Savage Sam



Book: Savage Sam

Author: Fred Gipson

Cover Illustrator: Emanuel Schongut

Publisher: Harper Perennial Modern Classics, republished in 1976

ISBN-13: 978-0785746478 (Hardcover)

ISBN-10: 0785746471 (Hardcover)

ISBN-13: 978-0060803773 (Paperback)

ISBN-10: 0060803770 (Paperback)

Related website: (publisher)

Language level: 2

(1=nothing objectionable; 2=common euphemisms and/or childish slang terms; 3=some cursing or profanity; 4=a lot of cursing or profanity; 5=obscenity and/or vulgarity)

Recommended reading level: Ages 9 and up

Rating: ***** 5 stars (EXCELLENT)

Reviewed by Wayne S. Walker

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     Gipson, Fred.  Savage Sam (published in 1962 by Harper and Row Publishers Inc., 10 E. 53rd St., New York City, NY  10022; first Perennial Library edition, republished in 1976).  Not long ago, we watched the 1963 Walt Disney film Savage Sam.  The book Savage Sam is a sequel to Old Yeller, a 1957 Newbery Honor book by which Frederick Benjamin “Fred” Gipson (1908-1973) secured his place as one of the finest novelists in America.  Having  previously read (and watched) Old Yeller, I just had to read Savage Sam too.  It is the early 1870s, and Savage Sam, the son of Old Yeller, lives with the Jim Coates family in the rough Texas hill country.  Travis is fifteen going on sixteen and Little Arliss is six.  While Arliss and Sam are out roaming, neighbor Bud Searcy and his granddaughter Lisbeth ride up to warn the Coates family about an Indian raid nearby.  Not sure that they really believe the story because no one saw any Indians, Travis and Lisbeth head out to round up Arliss and Sam anyway, but all three are captured by the Indians, who knock Sam out cold.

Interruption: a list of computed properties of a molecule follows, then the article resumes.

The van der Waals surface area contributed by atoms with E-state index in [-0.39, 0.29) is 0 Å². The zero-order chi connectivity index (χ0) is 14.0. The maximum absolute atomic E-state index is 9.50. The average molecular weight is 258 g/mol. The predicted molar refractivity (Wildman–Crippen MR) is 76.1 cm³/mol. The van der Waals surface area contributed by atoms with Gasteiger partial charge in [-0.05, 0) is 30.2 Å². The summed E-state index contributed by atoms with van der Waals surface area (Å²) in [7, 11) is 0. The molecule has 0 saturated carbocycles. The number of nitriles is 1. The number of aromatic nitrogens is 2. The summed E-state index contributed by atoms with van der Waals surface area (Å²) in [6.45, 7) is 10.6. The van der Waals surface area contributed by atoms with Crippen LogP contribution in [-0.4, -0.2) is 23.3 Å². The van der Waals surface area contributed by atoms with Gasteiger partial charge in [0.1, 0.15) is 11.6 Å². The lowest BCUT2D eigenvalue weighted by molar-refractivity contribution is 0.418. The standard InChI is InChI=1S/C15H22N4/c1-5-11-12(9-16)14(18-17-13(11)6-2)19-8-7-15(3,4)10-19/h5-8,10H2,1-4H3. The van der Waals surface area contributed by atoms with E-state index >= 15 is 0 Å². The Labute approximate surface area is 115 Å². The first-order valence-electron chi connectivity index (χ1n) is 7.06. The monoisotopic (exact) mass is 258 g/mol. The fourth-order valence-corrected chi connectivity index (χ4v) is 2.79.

Mr. Coates and a group of neighbors set out to rescue them.  Is Sam dead or alive?  And what will happen to Travis, Lisbeth, and Arliss?  Anyone, young or old, who enjoys a good, rousing, exciting adventure story should like this book.  Aside from a few colloquial euphemisms (dang, gosh, confound it), there is no cursing or profanity, although Travis did note that on one occasion Arliss “cut loose with a stream of words so foul you wouldn’t believe a boy his age could know them,” but no actual “bad words” are found.  A few references to chewing tobacco and smoking cigarettes do occur.  The biggest question that some parents might have is age appropriateness.  Most sources call it a “children’s novel” and give the age level as nine and up.  However, one reader reviewer emphatically stated, “It is NOT a children’s book!”  Children on the lower end of the suggested reading level who are somewhat sensitive or squeamish might not appreciate parts of it.

The scenes where the Indians kill cowboys and soldiers are somewhat graphic, though not gratuitously so, and on one occasion Travis finds himself having to eat raw terrapin meat which was rather rank and tough.  The Disney film pretty much followed the plot, though there were a few major alterations, but it sanitized it quite a bit.  The biggest complaint I saw voiced was the “violence,” but most teenagers should have no problem with it.  The other main complaint I found was “political incorrectness” in not showing enough sympathy for the Native Americans.  However, it is fairly accurate historically and, in fact, is based on a true story that Gipson had heard about.  There is another sequel novella, Little Arliss, published posthumously in 1978, in which Arliss, now twelve years old, determines to prove he is tough and sets out on the trail of a runaway horse.  I will have to say that I really found Savage Sam a fascinating story.

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